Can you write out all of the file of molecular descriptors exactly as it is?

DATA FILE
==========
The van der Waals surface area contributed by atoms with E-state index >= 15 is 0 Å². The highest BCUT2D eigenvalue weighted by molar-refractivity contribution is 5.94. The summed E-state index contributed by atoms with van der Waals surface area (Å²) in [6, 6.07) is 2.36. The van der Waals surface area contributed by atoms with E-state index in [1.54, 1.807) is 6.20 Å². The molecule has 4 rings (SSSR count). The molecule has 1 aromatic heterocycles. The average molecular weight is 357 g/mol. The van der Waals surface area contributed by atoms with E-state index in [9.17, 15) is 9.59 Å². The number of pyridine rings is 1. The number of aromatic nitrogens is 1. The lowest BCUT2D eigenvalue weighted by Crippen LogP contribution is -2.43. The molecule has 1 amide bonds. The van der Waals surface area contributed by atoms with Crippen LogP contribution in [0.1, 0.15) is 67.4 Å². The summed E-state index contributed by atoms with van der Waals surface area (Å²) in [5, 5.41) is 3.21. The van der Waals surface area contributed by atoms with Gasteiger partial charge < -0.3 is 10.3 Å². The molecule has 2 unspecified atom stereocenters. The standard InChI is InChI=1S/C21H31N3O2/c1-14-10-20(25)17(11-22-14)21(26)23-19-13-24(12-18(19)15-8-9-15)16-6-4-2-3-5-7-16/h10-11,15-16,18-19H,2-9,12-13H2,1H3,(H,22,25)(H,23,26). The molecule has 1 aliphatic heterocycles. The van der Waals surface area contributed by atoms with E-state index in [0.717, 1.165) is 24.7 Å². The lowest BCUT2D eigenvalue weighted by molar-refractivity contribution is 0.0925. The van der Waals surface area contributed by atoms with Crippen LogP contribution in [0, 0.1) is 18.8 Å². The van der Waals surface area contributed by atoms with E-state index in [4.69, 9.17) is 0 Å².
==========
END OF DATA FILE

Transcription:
The van der Waals surface area contributed by atoms with E-state index >= 15 is 0 Å². The highest BCUT2D eigenvalue weighted by molar-refractivity contribution is 5.94. The summed E-state index contributed by atoms with van der Waals surface area (Å²) in [6, 6.07) is 2.36. The van der Waals surface area contributed by atoms with E-state index in [1.54, 1.807) is 6.20 Å². The molecule has 4 rings (SSSR count). The molecule has 1 aromatic heterocycles. The average molecular weight is 357 g/mol. The van der Waals surface area contributed by atoms with E-state index in [9.17, 15) is 9.59 Å². The number of pyridine rings is 1. The number of aromatic nitrogens is 1. The lowest BCUT2D eigenvalue weighted by Crippen LogP contribution is -2.43. The molecule has 1 amide bonds. The van der Waals surface area contributed by atoms with Crippen LogP contribution in [0.1, 0.15) is 67.4 Å². The summed E-state index contributed by atoms with van der Waals surface area (Å²) in [5, 5.41) is 3.21. The van der Waals surface area contributed by atoms with Gasteiger partial charge < -0.3 is 10.3 Å². The molecule has 2 unspecified atom stereocenters. The standard InChI is InChI=1S/C21H31N3O2/c1-14-10-20(25)17(11-22-14)21(26)23-19-13-24(12-18(19)15-8-9-15)16-6-4-2-3-5-7-16/h10-11,15-16,18-19H,2-9,12-13H2,1H3,(H,22,25)(H,23,26). The molecule has 1 aliphatic heterocycles. The van der Waals surface area contributed by atoms with E-state index in [0.717, 1.165) is 24.7 Å². The lowest BCUT2D eigenvalue weighted by molar-refractivity contribution is 0.0925. The van der Waals surface area contributed by atoms with Crippen LogP contribution in [0, 0.1) is 18.8 Å². The van der Waals surface area contributed by atoms with E-state index in [4.69, 9.17) is 0 Å².